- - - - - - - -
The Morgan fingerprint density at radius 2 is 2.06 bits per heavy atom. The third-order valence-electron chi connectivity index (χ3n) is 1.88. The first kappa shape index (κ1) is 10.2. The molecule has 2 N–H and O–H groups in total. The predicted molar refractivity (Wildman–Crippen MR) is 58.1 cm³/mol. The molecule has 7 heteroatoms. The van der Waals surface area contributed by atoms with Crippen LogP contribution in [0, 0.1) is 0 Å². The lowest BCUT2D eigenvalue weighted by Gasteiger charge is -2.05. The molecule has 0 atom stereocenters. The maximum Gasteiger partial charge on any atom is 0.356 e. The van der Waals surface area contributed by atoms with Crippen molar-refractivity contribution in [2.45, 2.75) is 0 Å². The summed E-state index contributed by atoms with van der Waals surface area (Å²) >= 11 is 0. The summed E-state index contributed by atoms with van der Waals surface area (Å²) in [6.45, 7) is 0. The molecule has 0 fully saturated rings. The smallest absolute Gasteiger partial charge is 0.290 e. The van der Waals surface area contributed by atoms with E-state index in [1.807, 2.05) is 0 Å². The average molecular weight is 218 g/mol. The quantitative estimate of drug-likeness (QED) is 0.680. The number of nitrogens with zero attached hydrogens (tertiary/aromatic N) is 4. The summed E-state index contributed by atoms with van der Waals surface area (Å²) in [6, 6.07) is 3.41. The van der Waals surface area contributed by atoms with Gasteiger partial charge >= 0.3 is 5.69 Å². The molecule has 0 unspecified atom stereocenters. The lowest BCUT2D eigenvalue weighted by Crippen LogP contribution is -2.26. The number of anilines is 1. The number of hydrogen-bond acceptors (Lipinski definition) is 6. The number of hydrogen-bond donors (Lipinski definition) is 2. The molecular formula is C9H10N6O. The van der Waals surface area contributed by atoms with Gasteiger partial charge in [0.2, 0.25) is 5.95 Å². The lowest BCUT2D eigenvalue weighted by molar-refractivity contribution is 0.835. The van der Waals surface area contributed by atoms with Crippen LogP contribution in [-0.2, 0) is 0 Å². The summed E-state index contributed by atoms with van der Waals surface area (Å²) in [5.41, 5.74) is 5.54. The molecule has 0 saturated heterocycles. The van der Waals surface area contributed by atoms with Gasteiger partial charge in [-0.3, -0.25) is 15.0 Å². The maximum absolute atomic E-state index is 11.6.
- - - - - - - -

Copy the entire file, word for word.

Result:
The Morgan fingerprint density at radius 2 is 2.06 bits per heavy atom. The third-order valence-electron chi connectivity index (χ3n) is 1.88. The first kappa shape index (κ1) is 10.2. The molecule has 2 N–H and O–H groups in total. The predicted molar refractivity (Wildman–Crippen MR) is 58.1 cm³/mol. The molecule has 7 heteroatoms. The van der Waals surface area contributed by atoms with Crippen LogP contribution in [0, 0.1) is 0 Å². The lowest BCUT2D eigenvalue weighted by Gasteiger charge is -2.05. The molecule has 0 atom stereocenters. The maximum Gasteiger partial charge on any atom is 0.356 e. The van der Waals surface area contributed by atoms with Crippen molar-refractivity contribution in [2.45, 2.75) is 0 Å². The summed E-state index contributed by atoms with van der Waals surface area (Å²) >= 11 is 0. The summed E-state index contributed by atoms with van der Waals surface area (Å²) in [6.45, 7) is 0. The molecule has 0 fully saturated rings. The smallest absolute Gasteiger partial charge is 0.290 e. The van der Waals surface area contributed by atoms with E-state index in [1.807, 2.05) is 0 Å². The average molecular weight is 218 g/mol. The quantitative estimate of drug-likeness (QED) is 0.680. The number of nitrogens with zero attached hydrogens (tertiary/aromatic N) is 4. The summed E-state index contributed by atoms with van der Waals surface area (Å²) in [6, 6.07) is 3.41. The van der Waals surface area contributed by atoms with Gasteiger partial charge >= 0.3 is 5.69 Å². The molecule has 0 unspecified atom stereocenters. The lowest BCUT2D eigenvalue weighted by Crippen LogP contribution is -2.26. The number of anilines is 1. The number of hydrogen-bond acceptors (Lipinski definition) is 6. The number of hydrogen-bond donors (Lipinski definition) is 2. The molecular formula is C9H10N6O. The van der Waals surface area contributed by atoms with Gasteiger partial charge in [0.2, 0.25) is 5.95 Å². The lowest BCUT2D eigenvalue weighted by molar-refractivity contribution is 0.835. The van der Waals surface area contributed by atoms with Crippen LogP contribution in [-0.2, 0) is 0 Å². The summed E-state index contributed by atoms with van der Waals surface area (Å²) in [5.41, 5.74) is 5.54. The molecule has 0 saturated heterocycles. The van der Waals surface area contributed by atoms with Gasteiger partial charge in [-0.3, -0.25) is 15.0 Å². The maximum absolute atomic E-state index is 11.6.